Except sometimes we don’t. Sometimes we don’t sit down with Dom in the evening and spend the time cleaning up the kitchen. Then it all seems OK but it’s really not ideal. And (not surprisingly) those are the times he’s more likely to be fussy or have bad manners. In comparison when we’re sitting down with him as is more usual I’m reminded immediately how much more forthcoming he is and how much more connected we are. He’s so funny when he says to me “How was your day Mummy? What did you do?”
7. Talk to your children about food and where it comes from?
Dom’s very helpful when it comes to putting all the groceries away and has learnt most of the names of the fruits and vegetables. I haven’t taken him to do the actual shopping as much as I might have so am aiming to get him more involved in that. (Such as printing him a pictorial shopping list with different fruits and veggies and getting him to find them.)
Dom has spent quite a bit of time on a working farm when we were living in the UK but I’ve been a bit slack since then. We do have some friends on a small lifestyle block with chickens so that is at least something but really intend to put more effort into this area as I believe it’s so important to maintain the connection for children to understand where the food they eat comes from and the whole “cycle of life”.
One thing we have been doing on the weekends is watching some documentary (or cartoon) shows that educate children about the whole food production process, farming and animals and so on. Of course Dom is always keen to watch anything on the iPad so you have to be careful he doesn’t just end up in watching another Thomas Tank Engine show! But he’s certainly very interested in learning about the origins of food and animals and I always learn something too!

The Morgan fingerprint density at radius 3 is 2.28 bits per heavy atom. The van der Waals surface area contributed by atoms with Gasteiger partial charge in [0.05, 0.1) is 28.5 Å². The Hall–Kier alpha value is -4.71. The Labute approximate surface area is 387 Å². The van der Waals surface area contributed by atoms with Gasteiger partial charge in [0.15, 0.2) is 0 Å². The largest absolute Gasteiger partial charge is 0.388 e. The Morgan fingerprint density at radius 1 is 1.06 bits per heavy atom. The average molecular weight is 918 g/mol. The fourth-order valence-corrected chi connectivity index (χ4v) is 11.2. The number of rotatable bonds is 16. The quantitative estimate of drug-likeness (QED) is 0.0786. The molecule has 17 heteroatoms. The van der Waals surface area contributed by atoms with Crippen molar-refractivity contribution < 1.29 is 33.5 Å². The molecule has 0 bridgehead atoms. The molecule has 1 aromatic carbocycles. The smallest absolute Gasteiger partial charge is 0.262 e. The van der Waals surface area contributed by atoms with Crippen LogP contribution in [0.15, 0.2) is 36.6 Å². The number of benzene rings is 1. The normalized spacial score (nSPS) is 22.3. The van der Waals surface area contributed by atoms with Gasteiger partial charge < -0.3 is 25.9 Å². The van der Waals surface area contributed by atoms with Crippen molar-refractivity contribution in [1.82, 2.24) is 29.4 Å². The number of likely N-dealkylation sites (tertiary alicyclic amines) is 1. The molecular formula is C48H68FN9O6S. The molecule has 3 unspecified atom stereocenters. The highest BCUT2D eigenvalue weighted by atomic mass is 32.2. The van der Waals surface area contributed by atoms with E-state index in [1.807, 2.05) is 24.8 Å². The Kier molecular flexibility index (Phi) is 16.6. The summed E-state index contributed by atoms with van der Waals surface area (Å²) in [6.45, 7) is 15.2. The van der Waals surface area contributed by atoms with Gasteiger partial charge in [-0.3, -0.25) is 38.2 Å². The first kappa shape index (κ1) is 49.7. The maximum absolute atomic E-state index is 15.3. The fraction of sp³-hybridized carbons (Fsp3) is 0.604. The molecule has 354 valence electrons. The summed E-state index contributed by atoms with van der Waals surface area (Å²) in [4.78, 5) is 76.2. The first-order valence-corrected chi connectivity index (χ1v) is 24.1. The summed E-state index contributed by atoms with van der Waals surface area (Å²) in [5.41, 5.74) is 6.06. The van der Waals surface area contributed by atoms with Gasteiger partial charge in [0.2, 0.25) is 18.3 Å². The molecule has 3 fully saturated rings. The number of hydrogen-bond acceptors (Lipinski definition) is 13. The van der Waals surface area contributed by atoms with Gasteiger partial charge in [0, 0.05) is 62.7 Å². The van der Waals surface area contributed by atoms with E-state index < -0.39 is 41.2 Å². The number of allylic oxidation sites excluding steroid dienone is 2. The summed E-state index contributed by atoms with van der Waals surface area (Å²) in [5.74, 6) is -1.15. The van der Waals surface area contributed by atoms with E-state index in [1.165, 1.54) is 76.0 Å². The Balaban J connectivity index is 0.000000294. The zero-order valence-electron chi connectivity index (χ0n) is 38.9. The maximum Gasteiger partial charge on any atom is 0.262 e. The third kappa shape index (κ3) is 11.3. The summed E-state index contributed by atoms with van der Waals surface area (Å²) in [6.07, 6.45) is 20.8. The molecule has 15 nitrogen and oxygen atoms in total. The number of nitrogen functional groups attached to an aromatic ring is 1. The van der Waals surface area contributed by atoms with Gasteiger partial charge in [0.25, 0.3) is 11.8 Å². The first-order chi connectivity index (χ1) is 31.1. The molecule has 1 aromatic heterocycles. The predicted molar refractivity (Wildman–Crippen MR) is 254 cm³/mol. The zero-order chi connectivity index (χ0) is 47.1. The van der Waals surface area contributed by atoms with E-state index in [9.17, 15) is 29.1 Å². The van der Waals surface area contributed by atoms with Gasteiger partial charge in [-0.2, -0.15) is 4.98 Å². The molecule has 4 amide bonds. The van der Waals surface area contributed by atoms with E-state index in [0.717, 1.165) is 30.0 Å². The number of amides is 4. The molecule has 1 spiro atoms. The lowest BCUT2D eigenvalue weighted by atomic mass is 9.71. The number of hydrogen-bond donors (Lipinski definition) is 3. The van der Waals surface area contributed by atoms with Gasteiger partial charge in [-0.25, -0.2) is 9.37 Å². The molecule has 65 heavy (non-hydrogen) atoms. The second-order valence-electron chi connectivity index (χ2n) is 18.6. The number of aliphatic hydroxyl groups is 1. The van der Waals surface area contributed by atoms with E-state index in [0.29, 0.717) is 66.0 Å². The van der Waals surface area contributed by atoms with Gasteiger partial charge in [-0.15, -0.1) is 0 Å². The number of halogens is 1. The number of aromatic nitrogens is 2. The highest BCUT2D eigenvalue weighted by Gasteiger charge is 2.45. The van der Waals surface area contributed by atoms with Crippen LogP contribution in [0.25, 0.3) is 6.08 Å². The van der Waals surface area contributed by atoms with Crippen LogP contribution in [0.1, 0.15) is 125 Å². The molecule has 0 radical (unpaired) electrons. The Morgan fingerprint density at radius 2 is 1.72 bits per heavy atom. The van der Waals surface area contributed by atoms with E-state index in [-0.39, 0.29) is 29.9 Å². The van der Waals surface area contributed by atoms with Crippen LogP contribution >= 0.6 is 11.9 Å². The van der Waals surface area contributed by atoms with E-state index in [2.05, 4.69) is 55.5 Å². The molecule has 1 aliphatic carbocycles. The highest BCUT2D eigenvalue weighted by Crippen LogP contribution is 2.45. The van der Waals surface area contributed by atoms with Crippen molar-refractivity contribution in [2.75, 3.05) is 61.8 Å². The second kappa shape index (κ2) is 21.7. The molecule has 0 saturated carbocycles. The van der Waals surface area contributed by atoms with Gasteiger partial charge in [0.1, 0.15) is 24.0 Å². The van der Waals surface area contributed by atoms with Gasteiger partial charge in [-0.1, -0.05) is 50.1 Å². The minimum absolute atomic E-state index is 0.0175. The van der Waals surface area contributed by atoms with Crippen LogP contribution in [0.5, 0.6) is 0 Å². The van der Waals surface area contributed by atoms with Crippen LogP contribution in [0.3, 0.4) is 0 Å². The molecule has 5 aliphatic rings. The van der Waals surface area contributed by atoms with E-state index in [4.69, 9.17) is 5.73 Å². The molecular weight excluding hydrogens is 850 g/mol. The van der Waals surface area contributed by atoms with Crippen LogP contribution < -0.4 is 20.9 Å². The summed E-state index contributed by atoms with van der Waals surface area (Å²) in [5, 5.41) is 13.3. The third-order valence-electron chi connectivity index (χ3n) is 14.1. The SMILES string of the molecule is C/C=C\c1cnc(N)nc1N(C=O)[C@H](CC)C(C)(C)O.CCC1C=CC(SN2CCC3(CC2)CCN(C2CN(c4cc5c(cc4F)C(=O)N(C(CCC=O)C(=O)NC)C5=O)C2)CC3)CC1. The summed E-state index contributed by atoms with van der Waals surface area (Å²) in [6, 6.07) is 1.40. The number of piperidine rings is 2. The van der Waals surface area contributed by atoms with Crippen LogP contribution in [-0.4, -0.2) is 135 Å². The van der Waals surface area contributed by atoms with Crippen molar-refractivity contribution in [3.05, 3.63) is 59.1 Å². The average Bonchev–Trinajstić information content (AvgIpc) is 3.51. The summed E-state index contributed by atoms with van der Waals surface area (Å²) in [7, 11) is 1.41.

8. Offer food for tastings and offer many times over in different ways.
Mostly Dom eats what food I present to him. But many times he’ll say “I don’t like it” and then may or may not proceed to refuse to eat it. I try not to make a fuss of it either way. But even when he says things like this – 99% of the time if I do choo choo trains or aeroplanes or something else then he’ll eat it no problem.
9. Make up funny names for the food.
Sometime it’s as simple as making up a funny name for whatever it is. Something that looks weird and inedible (or that your child has simply decided they don’t like) can become instantly desirable when called “Dinosaur Eggs” or “Monster Mash” or the like.
10. Re-consider frequent snacks and food after dinner.
One thing that I do (and not saying this works for everyone but it seems to be working for us): We have similar meal times and a very stable routine for wake ups and bed times. We don’t do desserts unless it’s a special occasion (birthday or special visitors) and Dom doesn’t get anything after dinner (no fruit, no anything) except water.
So there are just some tips I’ve found helpful in our real food journey to date. Of course things change from moth to month and by no means are we living some 100% real food life. But we do eat more real food than we did last year and more than we did the year before. So it’s all a progression and every little thing counts.